There are a couple of difficulties which affect how much money you receive, the normal difficulty being much, much stricter than the easier one. Chances are either way you’ll be relying on those autosaves as things can go drastically wrong for Carl, with death or arrest both looming over him at times if you annoy the wrong person or make the wrong choice. There are a lot of outcomes, both mid game and at the end which is commendable, it’s just a shame you have to go through the motions every time.

This Complete Edition also comes with the Blissful Sleep DLC, which has you playing as a different character though doing much the same stuff. It’s welcome for those that want more and it’s no doubt that this will appeal to a certain gamer. The atmosphere is strong and that initial playthrough, feeling out the mechanics and seeing how far you can push them, is fun. Beyond that though I found the slow start to be a huge hurdle to seeing everything the game had to offer.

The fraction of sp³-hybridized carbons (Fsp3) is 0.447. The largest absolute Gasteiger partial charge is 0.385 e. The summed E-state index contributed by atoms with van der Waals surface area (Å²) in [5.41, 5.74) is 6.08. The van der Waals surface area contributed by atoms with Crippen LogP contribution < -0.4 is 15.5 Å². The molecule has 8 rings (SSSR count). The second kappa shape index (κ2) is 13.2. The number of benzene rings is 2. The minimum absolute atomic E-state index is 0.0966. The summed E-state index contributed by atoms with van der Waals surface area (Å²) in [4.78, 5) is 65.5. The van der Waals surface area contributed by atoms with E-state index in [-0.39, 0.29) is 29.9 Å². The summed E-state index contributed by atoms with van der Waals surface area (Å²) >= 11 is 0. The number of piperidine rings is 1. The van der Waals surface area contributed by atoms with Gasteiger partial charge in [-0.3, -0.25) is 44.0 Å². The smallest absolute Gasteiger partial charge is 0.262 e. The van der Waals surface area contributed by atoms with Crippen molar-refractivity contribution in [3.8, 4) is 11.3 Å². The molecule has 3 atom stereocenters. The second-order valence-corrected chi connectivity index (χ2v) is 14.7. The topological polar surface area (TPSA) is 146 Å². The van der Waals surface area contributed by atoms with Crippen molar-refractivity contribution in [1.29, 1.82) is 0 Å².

Beholder: Complete Edition
6 Overall
+ Strong style
+ A lot of choices as to how things progress
+ Feeling out the mechanics is fun
- The stuff between the choices is overly repetitive
- No manual save
- Some control issues
Beholder: Complete Edition initially impresses with its strong style and theme. The challenge and multiple choices, although welcome, require you to repeat the same actions to get to those interesting moments and if you want to succeed the game forces your hand to play a certain way. A great concept that stutters slightly on the execution.

About Gareth

Gareth's our go to guy for anything difficult to review. And all the weird Japanese stuff that we can't figure out.